The COVID-19 pandemic is laying bare intergenerational inequities that have already deepened after the Global Financial Crisis and will be significant challenges for the post-COVID recovery, argues Lukas Sustala, Director of NEOS Lab, the Vienna-based think tank and academy of NEOS, a liberal Austrian party. In his book Zu spät zur Party (“Too late to the party”), released in 2020, he has analysed the adverse long-term consequences of the 2008 financial crash on the prospects of younger people, and warns that the challenge is too severe to ignore this time.
When it rains, it pours. The COVID-19 pandemic and the measures to tackle it have had drastic consequences on nearly every aspect of our lives. Economic activity ground to a halt, causing the most severe recession in close to a century. Workplaces were closed down, companies and workers stumbled into distance-working arrangements – if possible – and healthcare professionals were the most obvious to work in uncharted territory, and with risks to their own health. Families had to immediately stop their juggling between work and childcare arrangements and catch all juggling balls at once.
Intergenerational solidarity was needed, as younger people too – themselves not likely to come down with severe cases of the disease – stayed home, socially distanced and helped out in their neighbourhoods.
Last in, first out
We are now in the second phase of the immediate fight against the spread of a deadly virus: the controlled loosening of the lockdown measures. But it has become obvious that the pandemic and the lockdown have also shaken the generational contract economically. Young people are facing disproportionate economic pains from the crisis.
Youth unemployment has markedly risen, even in European economies which subsidised schemes to furlough workers to limit the immediate adverse labour market impact. In Austria for instance, “Kurzarbeit“, the heavily subsidised short-term work scheme, was used for roughly one in four workers. Yet, employment for young adults aged 25 or younger dropped by an astounding 8,8% through the lockdown, faster than for the other age groups.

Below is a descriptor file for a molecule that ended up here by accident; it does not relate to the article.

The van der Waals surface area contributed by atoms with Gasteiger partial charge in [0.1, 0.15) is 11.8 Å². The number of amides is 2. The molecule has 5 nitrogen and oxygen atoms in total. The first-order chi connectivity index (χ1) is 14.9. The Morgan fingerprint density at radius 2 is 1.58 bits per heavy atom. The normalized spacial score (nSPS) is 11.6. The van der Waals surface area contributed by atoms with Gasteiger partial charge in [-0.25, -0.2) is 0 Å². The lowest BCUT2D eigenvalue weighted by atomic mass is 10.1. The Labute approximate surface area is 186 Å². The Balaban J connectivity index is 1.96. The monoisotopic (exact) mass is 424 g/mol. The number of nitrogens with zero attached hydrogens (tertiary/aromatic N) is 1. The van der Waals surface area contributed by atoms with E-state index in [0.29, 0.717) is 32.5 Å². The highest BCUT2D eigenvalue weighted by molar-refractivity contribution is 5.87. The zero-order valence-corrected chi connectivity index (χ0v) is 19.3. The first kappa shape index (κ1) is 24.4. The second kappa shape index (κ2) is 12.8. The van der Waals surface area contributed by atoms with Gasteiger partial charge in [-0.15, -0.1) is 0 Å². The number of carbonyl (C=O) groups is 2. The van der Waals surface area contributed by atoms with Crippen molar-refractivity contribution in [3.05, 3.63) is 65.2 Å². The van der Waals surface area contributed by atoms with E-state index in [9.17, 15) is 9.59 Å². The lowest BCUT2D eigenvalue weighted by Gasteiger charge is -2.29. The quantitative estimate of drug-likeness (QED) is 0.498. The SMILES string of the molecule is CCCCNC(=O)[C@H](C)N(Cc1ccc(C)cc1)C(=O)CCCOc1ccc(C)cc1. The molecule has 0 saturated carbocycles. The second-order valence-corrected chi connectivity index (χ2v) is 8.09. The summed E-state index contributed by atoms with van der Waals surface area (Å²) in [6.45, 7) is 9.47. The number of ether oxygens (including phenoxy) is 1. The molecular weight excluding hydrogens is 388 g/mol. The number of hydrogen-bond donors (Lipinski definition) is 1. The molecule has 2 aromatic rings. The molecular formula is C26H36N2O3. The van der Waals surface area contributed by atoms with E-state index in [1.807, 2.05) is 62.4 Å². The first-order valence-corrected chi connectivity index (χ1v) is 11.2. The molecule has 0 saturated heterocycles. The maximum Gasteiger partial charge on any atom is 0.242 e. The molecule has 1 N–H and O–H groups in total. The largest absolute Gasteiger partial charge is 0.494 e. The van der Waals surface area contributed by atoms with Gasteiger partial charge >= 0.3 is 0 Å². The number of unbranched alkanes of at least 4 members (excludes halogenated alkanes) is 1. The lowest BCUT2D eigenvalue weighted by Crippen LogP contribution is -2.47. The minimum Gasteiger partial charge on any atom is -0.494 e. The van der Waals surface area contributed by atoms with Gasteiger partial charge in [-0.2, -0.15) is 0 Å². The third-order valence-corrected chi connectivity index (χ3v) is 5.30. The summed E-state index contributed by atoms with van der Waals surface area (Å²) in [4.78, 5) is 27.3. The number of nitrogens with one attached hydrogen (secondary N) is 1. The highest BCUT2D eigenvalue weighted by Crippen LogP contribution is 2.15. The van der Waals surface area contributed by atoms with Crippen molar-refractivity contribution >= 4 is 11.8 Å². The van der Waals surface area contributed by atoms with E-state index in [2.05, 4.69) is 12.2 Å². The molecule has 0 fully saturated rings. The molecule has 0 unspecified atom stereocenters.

Economically speaking, “young” has been a risk factor during this COVID-induced crisis: many employers have taken a “last in, first out” approach, firing the youngest hires. This is exacerbated by conservative welfare states, in which employment protection correlates closely to age, and young and old often effectively work in separate, dual labour markets. Add to that, that young people are more likely to work in the severely-affected sectors of the economies.
Young firms are also experiencing bigger problems to access government-sponsored vehicles to credit, capital or even cash. Subsidies that depend on past profits or guarantees that protect long-standing credit facilities by banks will be of little help to many start-ups or scale-ups.
Invisible virus, visible scars
Given the gravity of the current health and economic challenge it is highly likely that we will observe significant scarring. The scarring effect of economic crises is well established in the economic literature. The COVID-19 crash will leave its mark – like the Global Financial Crisis of 2008/2009 and its aftermath of low growth.
The crises of a decade ago are still visible in incomes, employment histories and the formation of families. As I have written in my book Zu spät zur Party (“Too late to the party”), younger cohorts have been faced in many Western economies by a big squeeze – of lower income growth, more uncertain working conditions, higher under- and unemployment, and less generous benefits on the one hand, and higher costs for rent and property, more debt and demand for educational investment on the other.